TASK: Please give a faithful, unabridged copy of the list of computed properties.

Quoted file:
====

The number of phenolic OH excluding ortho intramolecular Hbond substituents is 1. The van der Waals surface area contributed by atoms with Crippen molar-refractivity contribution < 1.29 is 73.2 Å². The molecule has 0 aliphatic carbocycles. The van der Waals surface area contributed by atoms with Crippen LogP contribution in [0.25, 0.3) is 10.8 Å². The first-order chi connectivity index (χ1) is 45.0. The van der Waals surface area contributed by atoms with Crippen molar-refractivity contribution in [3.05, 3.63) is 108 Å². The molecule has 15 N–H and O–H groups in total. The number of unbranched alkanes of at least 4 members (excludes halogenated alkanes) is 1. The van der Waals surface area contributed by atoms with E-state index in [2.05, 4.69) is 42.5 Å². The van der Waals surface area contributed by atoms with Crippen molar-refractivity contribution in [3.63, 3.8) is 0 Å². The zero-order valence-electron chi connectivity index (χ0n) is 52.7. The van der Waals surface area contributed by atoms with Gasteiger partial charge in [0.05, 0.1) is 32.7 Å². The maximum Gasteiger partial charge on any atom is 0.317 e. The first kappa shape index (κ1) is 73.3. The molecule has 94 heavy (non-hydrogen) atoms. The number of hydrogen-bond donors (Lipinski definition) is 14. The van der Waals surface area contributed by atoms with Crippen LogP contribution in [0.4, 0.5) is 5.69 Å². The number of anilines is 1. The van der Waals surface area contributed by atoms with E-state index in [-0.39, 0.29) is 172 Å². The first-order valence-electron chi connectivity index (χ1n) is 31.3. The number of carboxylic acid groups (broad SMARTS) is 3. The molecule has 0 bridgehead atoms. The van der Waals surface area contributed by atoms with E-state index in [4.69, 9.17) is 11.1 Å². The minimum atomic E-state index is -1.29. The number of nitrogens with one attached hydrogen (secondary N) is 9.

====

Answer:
The number of phenolic OH excluding ortho intramolecular Hbond substituents is 1. The van der Waals surface area contributed by atoms with Crippen molar-refractivity contribution < 1.29 is 73.2 Å². The molecule has 0 aliphatic carbocycles. The van der Waals surface area contributed by atoms with Crippen LogP contribution in [0.25, 0.3) is 10.8 Å². The first-order chi connectivity index (χ1) is 45.0. The van der Waals surface area contributed by atoms with Crippen molar-refractivity contribution in [3.05, 3.63) is 108 Å². The molecule has 15 N–H and O–H groups in total. The number of unbranched alkanes of at least 4 members (excludes halogenated alkanes) is 1. The van der Waals surface area contributed by atoms with E-state index in [2.05, 4.69) is 42.5 Å². The van der Waals surface area contributed by atoms with Crippen molar-refractivity contribution in [3.63, 3.8) is 0 Å². The zero-order valence-electron chi connectivity index (χ0n) is 52.7. The van der Waals surface area contributed by atoms with Gasteiger partial charge in [0.05, 0.1) is 32.7 Å². The maximum Gasteiger partial charge on any atom is 0.317 e. The first kappa shape index (κ1) is 73.3. The molecule has 94 heavy (non-hydrogen) atoms. The number of hydrogen-bond donors (Lipinski definition) is 14. The van der Waals surface area contributed by atoms with Crippen LogP contribution in [0.4, 0.5) is 5.69 Å². The number of anilines is 1. The van der Waals surface area contributed by atoms with E-state index in [-0.39, 0.29) is 172 Å². The first-order valence-electron chi connectivity index (χ1n) is 31.3. The number of carboxylic acid groups (broad SMARTS) is 3. The molecule has 0 bridgehead atoms. The van der Waals surface area contributed by atoms with E-state index in [4.69, 9.17) is 11.1 Å². The minimum atomic E-state index is -1.29. The number of nitrogens with one attached hydrogen (secondary N) is 9.